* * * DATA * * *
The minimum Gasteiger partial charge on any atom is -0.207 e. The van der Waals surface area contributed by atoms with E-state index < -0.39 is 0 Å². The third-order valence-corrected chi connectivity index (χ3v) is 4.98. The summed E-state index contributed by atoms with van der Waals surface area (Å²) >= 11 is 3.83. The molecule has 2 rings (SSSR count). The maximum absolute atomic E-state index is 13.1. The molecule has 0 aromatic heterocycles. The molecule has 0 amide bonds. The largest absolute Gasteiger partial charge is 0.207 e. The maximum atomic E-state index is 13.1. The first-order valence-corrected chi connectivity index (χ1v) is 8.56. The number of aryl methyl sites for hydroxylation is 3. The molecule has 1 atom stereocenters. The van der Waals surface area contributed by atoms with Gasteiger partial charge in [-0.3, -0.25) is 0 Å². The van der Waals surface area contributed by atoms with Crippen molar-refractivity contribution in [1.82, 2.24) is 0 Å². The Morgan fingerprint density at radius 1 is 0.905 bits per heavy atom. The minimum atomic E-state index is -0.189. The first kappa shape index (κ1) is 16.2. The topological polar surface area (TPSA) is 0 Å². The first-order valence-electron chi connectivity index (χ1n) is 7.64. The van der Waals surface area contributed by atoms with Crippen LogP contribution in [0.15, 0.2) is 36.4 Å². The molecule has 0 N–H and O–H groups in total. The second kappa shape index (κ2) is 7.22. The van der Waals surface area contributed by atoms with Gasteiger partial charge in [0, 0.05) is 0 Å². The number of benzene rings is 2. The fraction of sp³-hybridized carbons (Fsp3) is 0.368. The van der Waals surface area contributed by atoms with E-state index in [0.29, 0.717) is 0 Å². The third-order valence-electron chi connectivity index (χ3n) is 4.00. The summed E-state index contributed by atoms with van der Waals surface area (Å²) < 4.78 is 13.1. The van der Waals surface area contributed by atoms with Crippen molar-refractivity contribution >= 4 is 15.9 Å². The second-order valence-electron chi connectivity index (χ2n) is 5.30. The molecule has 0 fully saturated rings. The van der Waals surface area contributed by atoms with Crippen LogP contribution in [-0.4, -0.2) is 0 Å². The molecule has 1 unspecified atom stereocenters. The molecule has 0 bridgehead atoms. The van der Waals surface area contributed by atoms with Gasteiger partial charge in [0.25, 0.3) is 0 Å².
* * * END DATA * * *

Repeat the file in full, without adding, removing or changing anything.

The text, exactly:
The minimum Gasteiger partial charge on any atom is -0.207 e. The van der Waals surface area contributed by atoms with E-state index < -0.39 is 0 Å². The third-order valence-corrected chi connectivity index (χ3v) is 4.98. The summed E-state index contributed by atoms with van der Waals surface area (Å²) >= 11 is 3.83. The molecule has 2 rings (SSSR count). The maximum absolute atomic E-state index is 13.1. The molecule has 0 aromatic heterocycles. The molecule has 0 amide bonds. The largest absolute Gasteiger partial charge is 0.207 e. The maximum atomic E-state index is 13.1. The first-order valence-corrected chi connectivity index (χ1v) is 8.56. The number of aryl methyl sites for hydroxylation is 3. The molecule has 1 atom stereocenters. The van der Waals surface area contributed by atoms with Gasteiger partial charge in [-0.3, -0.25) is 0 Å². The van der Waals surface area contributed by atoms with Crippen molar-refractivity contribution in [1.82, 2.24) is 0 Å². The Morgan fingerprint density at radius 1 is 0.905 bits per heavy atom. The minimum atomic E-state index is -0.189. The first kappa shape index (κ1) is 16.2. The topological polar surface area (TPSA) is 0 Å². The first-order valence-electron chi connectivity index (χ1n) is 7.64. The van der Waals surface area contributed by atoms with Crippen LogP contribution in [0.15, 0.2) is 36.4 Å². The molecule has 0 N–H and O–H groups in total. The second kappa shape index (κ2) is 7.22. The van der Waals surface area contributed by atoms with Gasteiger partial charge in [0, 0.05) is 0 Å². The number of benzene rings is 2. The fraction of sp³-hybridized carbons (Fsp3) is 0.368. The van der Waals surface area contributed by atoms with E-state index in [0.29, 0.717) is 0 Å². The third-order valence-electron chi connectivity index (χ3n) is 4.00. The summed E-state index contributed by atoms with van der Waals surface area (Å²) < 4.78 is 13.1. The van der Waals surface area contributed by atoms with Crippen molar-refractivity contribution >= 4 is 15.9 Å². The second-order valence-electron chi connectivity index (χ2n) is 5.30. The molecule has 0 fully saturated rings. The van der Waals surface area contributed by atoms with Crippen LogP contribution in [-0.4, -0.2) is 0 Å². The molecule has 1 unspecified atom stereocenters. The molecule has 0 bridgehead atoms. The van der Waals surface area contributed by atoms with Gasteiger partial charge in [0.25, 0.3) is 0 Å².